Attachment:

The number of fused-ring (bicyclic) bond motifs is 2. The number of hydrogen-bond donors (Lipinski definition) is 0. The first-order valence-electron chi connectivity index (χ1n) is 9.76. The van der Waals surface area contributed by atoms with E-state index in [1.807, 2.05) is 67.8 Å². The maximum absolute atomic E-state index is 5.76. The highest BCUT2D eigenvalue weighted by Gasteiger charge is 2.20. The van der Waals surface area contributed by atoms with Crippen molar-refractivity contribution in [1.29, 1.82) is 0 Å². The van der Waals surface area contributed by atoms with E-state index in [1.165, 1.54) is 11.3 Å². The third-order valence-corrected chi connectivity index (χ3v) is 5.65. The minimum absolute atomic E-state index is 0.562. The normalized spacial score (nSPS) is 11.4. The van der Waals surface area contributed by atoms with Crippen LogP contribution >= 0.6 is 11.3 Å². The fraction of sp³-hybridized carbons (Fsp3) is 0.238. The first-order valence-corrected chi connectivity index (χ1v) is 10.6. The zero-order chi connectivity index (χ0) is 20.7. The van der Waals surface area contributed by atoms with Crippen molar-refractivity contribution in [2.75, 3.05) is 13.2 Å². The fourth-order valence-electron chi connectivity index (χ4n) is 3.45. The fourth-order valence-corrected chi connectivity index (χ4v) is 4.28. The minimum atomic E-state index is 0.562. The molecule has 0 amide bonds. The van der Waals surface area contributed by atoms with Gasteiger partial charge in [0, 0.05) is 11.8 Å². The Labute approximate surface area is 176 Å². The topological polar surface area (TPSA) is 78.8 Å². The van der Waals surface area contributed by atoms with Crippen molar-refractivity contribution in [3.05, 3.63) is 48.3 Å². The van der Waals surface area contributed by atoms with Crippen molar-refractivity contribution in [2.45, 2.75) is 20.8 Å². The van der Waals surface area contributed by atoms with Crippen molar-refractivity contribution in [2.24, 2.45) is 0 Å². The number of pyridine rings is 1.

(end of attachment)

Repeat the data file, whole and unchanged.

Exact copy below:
The number of fused-ring (bicyclic) bond motifs is 2. The number of hydrogen-bond donors (Lipinski definition) is 0. The first-order valence-electron chi connectivity index (χ1n) is 9.76. The van der Waals surface area contributed by atoms with E-state index in [1.807, 2.05) is 67.8 Å². The maximum absolute atomic E-state index is 5.76. The highest BCUT2D eigenvalue weighted by Gasteiger charge is 2.20. The van der Waals surface area contributed by atoms with Crippen molar-refractivity contribution in [1.29, 1.82) is 0 Å². The van der Waals surface area contributed by atoms with E-state index in [1.165, 1.54) is 11.3 Å². The third-order valence-corrected chi connectivity index (χ3v) is 5.65. The minimum absolute atomic E-state index is 0.562. The normalized spacial score (nSPS) is 11.4. The van der Waals surface area contributed by atoms with Crippen LogP contribution >= 0.6 is 11.3 Å². The fraction of sp³-hybridized carbons (Fsp3) is 0.238. The first-order valence-corrected chi connectivity index (χ1v) is 10.6. The zero-order chi connectivity index (χ0) is 20.7. The van der Waals surface area contributed by atoms with Crippen molar-refractivity contribution in [2.75, 3.05) is 13.2 Å². The fourth-order valence-electron chi connectivity index (χ4n) is 3.45. The fourth-order valence-corrected chi connectivity index (χ4v) is 4.28. The minimum atomic E-state index is 0.562. The molecule has 0 amide bonds. The van der Waals surface area contributed by atoms with Gasteiger partial charge in [0, 0.05) is 11.8 Å². The Labute approximate surface area is 176 Å². The topological polar surface area (TPSA) is 78.8 Å². The van der Waals surface area contributed by atoms with Crippen molar-refractivity contribution in [3.05, 3.63) is 48.3 Å². The van der Waals surface area contributed by atoms with Crippen molar-refractivity contribution in [2.45, 2.75) is 20.8 Å². The van der Waals surface area contributed by atoms with Crippen molar-refractivity contribution in [2.24, 2.45) is 0 Å². The number of pyridine rings is 1.